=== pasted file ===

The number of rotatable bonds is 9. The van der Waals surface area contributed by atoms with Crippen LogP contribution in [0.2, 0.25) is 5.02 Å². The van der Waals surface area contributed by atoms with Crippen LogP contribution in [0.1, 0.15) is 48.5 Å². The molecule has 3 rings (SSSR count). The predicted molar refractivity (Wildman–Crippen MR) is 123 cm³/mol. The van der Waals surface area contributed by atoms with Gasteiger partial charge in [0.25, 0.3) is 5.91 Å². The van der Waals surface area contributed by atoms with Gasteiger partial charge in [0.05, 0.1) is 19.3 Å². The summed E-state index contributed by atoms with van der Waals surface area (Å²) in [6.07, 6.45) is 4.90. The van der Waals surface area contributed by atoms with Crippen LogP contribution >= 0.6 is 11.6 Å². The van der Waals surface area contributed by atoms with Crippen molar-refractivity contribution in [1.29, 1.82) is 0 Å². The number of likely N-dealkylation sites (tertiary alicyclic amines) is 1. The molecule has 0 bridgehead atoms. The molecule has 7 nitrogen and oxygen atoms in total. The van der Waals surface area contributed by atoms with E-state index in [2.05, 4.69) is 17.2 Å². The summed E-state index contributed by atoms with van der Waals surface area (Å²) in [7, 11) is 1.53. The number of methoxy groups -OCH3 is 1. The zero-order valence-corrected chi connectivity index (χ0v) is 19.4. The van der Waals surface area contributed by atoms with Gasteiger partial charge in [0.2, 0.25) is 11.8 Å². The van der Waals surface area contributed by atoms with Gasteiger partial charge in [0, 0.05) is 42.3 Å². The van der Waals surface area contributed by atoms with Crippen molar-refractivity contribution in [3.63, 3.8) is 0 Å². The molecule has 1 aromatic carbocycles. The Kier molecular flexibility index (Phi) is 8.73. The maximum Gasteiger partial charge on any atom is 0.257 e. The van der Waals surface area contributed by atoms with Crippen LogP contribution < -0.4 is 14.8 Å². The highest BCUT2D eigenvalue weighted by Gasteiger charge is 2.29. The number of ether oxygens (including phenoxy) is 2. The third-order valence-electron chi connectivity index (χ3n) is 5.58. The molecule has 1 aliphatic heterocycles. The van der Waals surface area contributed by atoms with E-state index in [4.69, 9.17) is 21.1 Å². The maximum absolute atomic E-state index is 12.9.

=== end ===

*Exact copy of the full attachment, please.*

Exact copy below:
The number of rotatable bonds is 9. The van der Waals surface area contributed by atoms with Crippen LogP contribution in [0.2, 0.25) is 5.02 Å². The van der Waals surface area contributed by atoms with Crippen LogP contribution in [0.1, 0.15) is 48.5 Å². The molecule has 3 rings (SSSR count). The predicted molar refractivity (Wildman–Crippen MR) is 123 cm³/mol. The van der Waals surface area contributed by atoms with Gasteiger partial charge in [0.25, 0.3) is 5.91 Å². The van der Waals surface area contributed by atoms with Gasteiger partial charge in [0.05, 0.1) is 19.3 Å². The summed E-state index contributed by atoms with van der Waals surface area (Å²) in [6.07, 6.45) is 4.90. The van der Waals surface area contributed by atoms with Crippen LogP contribution >= 0.6 is 11.6 Å². The van der Waals surface area contributed by atoms with Crippen molar-refractivity contribution in [1.29, 1.82) is 0 Å². The number of likely N-dealkylation sites (tertiary alicyclic amines) is 1. The molecule has 0 bridgehead atoms. The molecule has 7 nitrogen and oxygen atoms in total. The van der Waals surface area contributed by atoms with E-state index in [2.05, 4.69) is 17.2 Å². The summed E-state index contributed by atoms with van der Waals surface area (Å²) in [7, 11) is 1.53. The number of methoxy groups -OCH3 is 1. The zero-order valence-corrected chi connectivity index (χ0v) is 19.4. The van der Waals surface area contributed by atoms with Gasteiger partial charge in [0.2, 0.25) is 11.8 Å². The van der Waals surface area contributed by atoms with Gasteiger partial charge in [0, 0.05) is 42.3 Å². The van der Waals surface area contributed by atoms with Crippen molar-refractivity contribution in [3.63, 3.8) is 0 Å². The molecule has 1 aromatic carbocycles. The Kier molecular flexibility index (Phi) is 8.73. The maximum Gasteiger partial charge on any atom is 0.257 e. The van der Waals surface area contributed by atoms with Crippen LogP contribution < -0.4 is 14.8 Å². The highest BCUT2D eigenvalue weighted by Gasteiger charge is 2.29. The number of ether oxygens (including phenoxy) is 2. The third-order valence-electron chi connectivity index (χ3n) is 5.58. The molecule has 1 aliphatic heterocycles. The van der Waals surface area contributed by atoms with E-state index in [4.69, 9.17) is 21.1 Å². The maximum absolute atomic E-state index is 12.9.